Bringing Bigfoot To The Masses

Man versus nature at center of new Max Brooks novel

Bigfoot. Say the name and the reaction you get will range from outright derision with the word hoax being liberally thrown around to people who honestly believe there is a bipedal ape-like creature roaming the North American forest with a specific concentration in the Pacific Northwest. In Max Brooks’ new novel, Devolution: A Firsthand Account of The Rainier Sasquatch Massacre, the cryptid plays a major role in this story about a fictional tech-driven community called Greenloop that winds up becoming isolated in a remote part of Washington State after nearby Mount Rainier erupts and strands the residents.
But to call Brooks’ latest project a Bigfoot book is an oversimplification. The California resident masterfully weaves in heavily researched perspectives on society’s over-reliance on technology, the clash caused by development encroaching on nature, compost-driven horticulture, primate behavior and even the Balkan genocide of the ’90s. And it all stemmed from Brooks’ obsession with this controversial subject dating back to childhood.
“This fascination started with fear of Sasquatch as a kid,” Brooks explained. “Just being a Gen-Xer growing up during the first wave of Sasquatch mania and watching shows like In Search Of, Mysterious Monsters and all of these faux documentaries and being absolutely terrified and never having that leave me. I always wanted to write a Bigfoot book. But it was only when I got older and figured out how to do what I was doing and knew the right way to write this, which was to talk about the big stuff that I’m also fascinated by like supply chains. And trying to anthropomorphize nature and how people are not ready for disaster. I put it all as the backdrop because I found the best way to educate people is to tell them a story—don’t lecture ‘em.”

Max Brooks
(Photo by Michelle-Kholos Brooks)

The plot is driven by the journals of resident Kate Holland, which were recovered from the town’s bloody wreckage. An investigative reporter with the surname Morgan drives the story along by interspersing diary entries with research on the subject and extensive interviews with forestry department first responders. But what makes this all so compelling is that were you to swap out blizzard, flood or hurricane for Bigfoot, the degree of unpreparedness would be no less realistic, particularly given the benign spin pop culture tries to put on nature.
“This is the problem I have with urbanites trying to anthropomorphize nature,” Brooks said. “With many of my experiences, I’ve seen human beings bringing their [Disney-informed] knowledge of nature into the real wilderness and people get killed. Think about in our regular life as children, how many of us were bitten by dogs that we tried to hug? It was only after some of us got half our faces bitten off that somebody told us you never put your face in a strange dog’s face. We think it’s cute. We think we’re in a Disney movie and the dog thinks it’s under attack. That’s the disconnect I was going for.”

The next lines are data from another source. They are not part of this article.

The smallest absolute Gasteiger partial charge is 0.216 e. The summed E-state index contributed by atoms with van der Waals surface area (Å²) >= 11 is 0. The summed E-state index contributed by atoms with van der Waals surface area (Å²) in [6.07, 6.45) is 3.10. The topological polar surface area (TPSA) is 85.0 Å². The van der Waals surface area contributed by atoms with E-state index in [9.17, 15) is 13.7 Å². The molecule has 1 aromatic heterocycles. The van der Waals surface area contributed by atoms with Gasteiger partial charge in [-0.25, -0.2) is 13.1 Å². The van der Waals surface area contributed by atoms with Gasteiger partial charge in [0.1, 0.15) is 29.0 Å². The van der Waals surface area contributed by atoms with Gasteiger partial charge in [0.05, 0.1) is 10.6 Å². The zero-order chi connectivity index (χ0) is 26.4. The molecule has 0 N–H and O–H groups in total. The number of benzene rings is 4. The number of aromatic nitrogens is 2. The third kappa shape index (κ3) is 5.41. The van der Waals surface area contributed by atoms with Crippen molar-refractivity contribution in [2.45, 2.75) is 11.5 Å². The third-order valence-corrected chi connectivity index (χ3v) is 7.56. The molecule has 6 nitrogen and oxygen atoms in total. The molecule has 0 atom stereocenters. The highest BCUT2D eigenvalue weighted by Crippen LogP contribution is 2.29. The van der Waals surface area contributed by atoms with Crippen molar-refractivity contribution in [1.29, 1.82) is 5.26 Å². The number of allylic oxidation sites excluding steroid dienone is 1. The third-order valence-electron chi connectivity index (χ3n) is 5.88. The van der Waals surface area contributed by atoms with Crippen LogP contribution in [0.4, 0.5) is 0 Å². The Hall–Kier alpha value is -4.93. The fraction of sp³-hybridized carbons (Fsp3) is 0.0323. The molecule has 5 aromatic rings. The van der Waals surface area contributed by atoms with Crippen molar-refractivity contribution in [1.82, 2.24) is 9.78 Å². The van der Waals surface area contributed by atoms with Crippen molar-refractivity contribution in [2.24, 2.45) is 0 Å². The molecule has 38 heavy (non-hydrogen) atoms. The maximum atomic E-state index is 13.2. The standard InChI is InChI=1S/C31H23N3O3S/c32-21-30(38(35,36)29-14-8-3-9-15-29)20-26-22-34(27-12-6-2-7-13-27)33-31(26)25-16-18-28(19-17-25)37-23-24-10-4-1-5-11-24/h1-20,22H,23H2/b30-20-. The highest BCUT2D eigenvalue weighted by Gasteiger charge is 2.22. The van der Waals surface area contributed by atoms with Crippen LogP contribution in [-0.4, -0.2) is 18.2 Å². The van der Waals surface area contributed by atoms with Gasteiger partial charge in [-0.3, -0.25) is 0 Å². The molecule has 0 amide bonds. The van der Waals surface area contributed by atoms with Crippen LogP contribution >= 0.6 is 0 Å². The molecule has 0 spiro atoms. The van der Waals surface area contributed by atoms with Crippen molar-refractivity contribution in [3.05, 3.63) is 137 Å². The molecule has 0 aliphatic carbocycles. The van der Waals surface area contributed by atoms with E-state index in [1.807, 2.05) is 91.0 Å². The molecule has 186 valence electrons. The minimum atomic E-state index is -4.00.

Not unlike fellow late novelists Michael Crichton and Tom Clancy (a major Brooks influence), fact-driven probing is what defines the 48-year-old author’s creative approach, a trait that has carried over to prior projects like World War Z, The Zombie Survival Guide and Minecraft: The Island. This analytical intellectual rigor has also led to his holding dual fellowships at the Atlantic Council’s Brent Scowcroft Center for Strategy and Security and the Modern War Institute at West Point. For everything he’s written, Brooks admits that “…research always takes 10 times as long as the writing does. I have to do people learning…book learning…and field research.”

The portrayal of Bigfoot in Max Brooks’ latest book Devolution is closer to that of the title character of 1972’s The Legend of Boggy Creek versus the benign title character of 1987’s Harry and the Hendersons
(Photo courtesy of Amblin Entertainment)

For Devolution, he ventured into the Rainier area to see how treacherous the terrain was (“I had to go to the place where I planted my fictional Greenloop and see if my characters could walk out. If you can walk out, then I don’t have a book.”), planted an indoor garden like his characters did and monitored how long it took to grow (“my fear was writing about the shoots coming up in the book when these shoots wouldn’t have come up for another two weeks”) and creating makeshift arms (“I had to physically make some of the weapons to see if they’d be makable with some of the tools our characters would have at their disposal.”)

While Brooks has not had a Sasquatch encounter, he’s not ready to outright dismiss its existence.
“I’m with Jane Goodall—I will believe in Sasquatch when I see the physical evidence,” he said. “But until I see that evidence, my scientific research has taught me there’s no reason Sasquatch couldn’t or wouldn’t exist. For the longest time, European explorers in Africa heard about these monsters from the natives. But of course, they dismissed these stories before eventually discovering the gorilla. Where I am in Southern California, at our natural history museum, there is a prehistoric fish as big as my bed that was hauled out of the ocean near Catalina Island that’s millions of years old living in the ocean depths. So we’re not done yet.”

Click here to read about the books Max Brooks used to research Devolution.

Dave Gil de Rubio
In addition to being editor of theNassau Observer, Dave Gil de Rubio is a regular contributor to Long Island Weekly, specializing in music and sports features. He has won several awards for writing from Press Club of Long Island (PCLI), New York Press Association (NYPA) and Fair Media Council (FMC).

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